Gloomy winter days are a perfect excuse to curl up in front of a cheery fire with a good book and a cup of something hot to drink. The Barriere Library has numerous titles to choose from, everything from mysteries to romances, children’s titles, or DVDs for those who’d rather watch a movie.
Cat Bearing Gifts by Shirley Rousseau Murphy – The confusing events that early fall in Molena Point began perhaps with the return of Kate Osborne, the beguiling blond divorcée arriving in California richer than sin and with a story as strange as the melodies spun by a modern Pied Piper to mesmerize the unwary. Or maybe the strangeness started with the old faded photograph of a child from a half-century past, and the memories she awakened in the old yellow tomcat. Perhaps that was the beginning of the odd occurrences that stirred through the coastal village, setting the five cats off on new paths. . . .
Life Among Giants by Bill Roorbach – At seventeen, David “Lizard” Hochmeyer is nearly seven feet tall, a star quarterback, and Princeton-bound. His future seems all but assured until his parents are mysteriously murdered, leaving Lizard and his older sister, Kate, adrift and alone. Sylphide, the world’s greatest ballerina, lives across the pond from their Connecticut home, in a mansion the size of a museum, and it turns out that her rock star husband’s own disasters have intersected with Lizard’s—and Kate’s—in the most intimate and surprising ways. Over the decades that follow, Lizard and Kate are obsessed with uncovering the motives behind the deaths, returning time and again to their father’s missing briefcase, his shady business dealings and shaky finances, and to Sylphide, who has threaded her way into Lizard’s and Kate’s lives much more deeply than either had ever realized. From the football fields of Princeton to a stint with the NFL, from elaborate dances at the mansion to the seductions lying in wait for Lizard, and ultimately to the upscale restaurant he opens in his hometown, it only takes Lizard a lifetime to piece it all together.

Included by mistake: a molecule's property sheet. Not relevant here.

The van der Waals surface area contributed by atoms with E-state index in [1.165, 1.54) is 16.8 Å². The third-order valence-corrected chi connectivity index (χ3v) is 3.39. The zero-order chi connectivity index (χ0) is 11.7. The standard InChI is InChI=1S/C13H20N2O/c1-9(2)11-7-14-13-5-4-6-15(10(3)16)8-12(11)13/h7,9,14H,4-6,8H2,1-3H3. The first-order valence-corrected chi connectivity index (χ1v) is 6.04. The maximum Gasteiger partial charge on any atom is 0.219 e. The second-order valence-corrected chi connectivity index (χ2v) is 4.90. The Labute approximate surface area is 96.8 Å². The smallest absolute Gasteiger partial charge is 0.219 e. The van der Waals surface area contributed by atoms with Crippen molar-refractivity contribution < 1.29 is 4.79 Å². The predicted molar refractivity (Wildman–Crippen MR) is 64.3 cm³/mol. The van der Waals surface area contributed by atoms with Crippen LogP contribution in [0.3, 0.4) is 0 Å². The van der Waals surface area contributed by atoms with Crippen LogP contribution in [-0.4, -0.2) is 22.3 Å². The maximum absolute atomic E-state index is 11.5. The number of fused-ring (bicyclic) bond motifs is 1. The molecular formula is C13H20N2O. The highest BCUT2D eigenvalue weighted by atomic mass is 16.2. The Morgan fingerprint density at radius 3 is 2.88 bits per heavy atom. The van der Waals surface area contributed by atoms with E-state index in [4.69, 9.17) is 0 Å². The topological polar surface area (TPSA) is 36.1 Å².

Dying On The Vine by Aaron J. Elkins – It was the unwavering custom of Pietro Cubbiddu, patriarch of Tuscany’s Villa Antica wine empire, to take a solitary month-long sabbatical at the end of the early grape harvest, leaving the winery in the trusted hands of his three sons. His wife, Nola, would drive him to an isolated mountain cabin in the Apennines and return for him a month later, bringing him back to his family and business. So it went for almost a decade—until the year came when neither of them returned. Months later, a hiker in the Apennines stumbles on their skeletal remains. The carabinieri investigate and release their findings: they are dealing with a murder-suicide. The evidence makes it clear that Pietro Cubbiddu shot and killed his wife and then himself. The likely motive: his discovery that Nola had been having an affair. Not long afterwards, Gideon Oliver and his wife, Julie, are in Tuscany visiting their friends, the Cubbiddu offspring. The renowned Skeleton Detective is asked to reexamine the bones. When he does, he reluctantly concludes that the carabinieri, competent though they may be, have gotten almost everything wrong. Whatever it was that happened in the mountains, a murder-suicide it was not.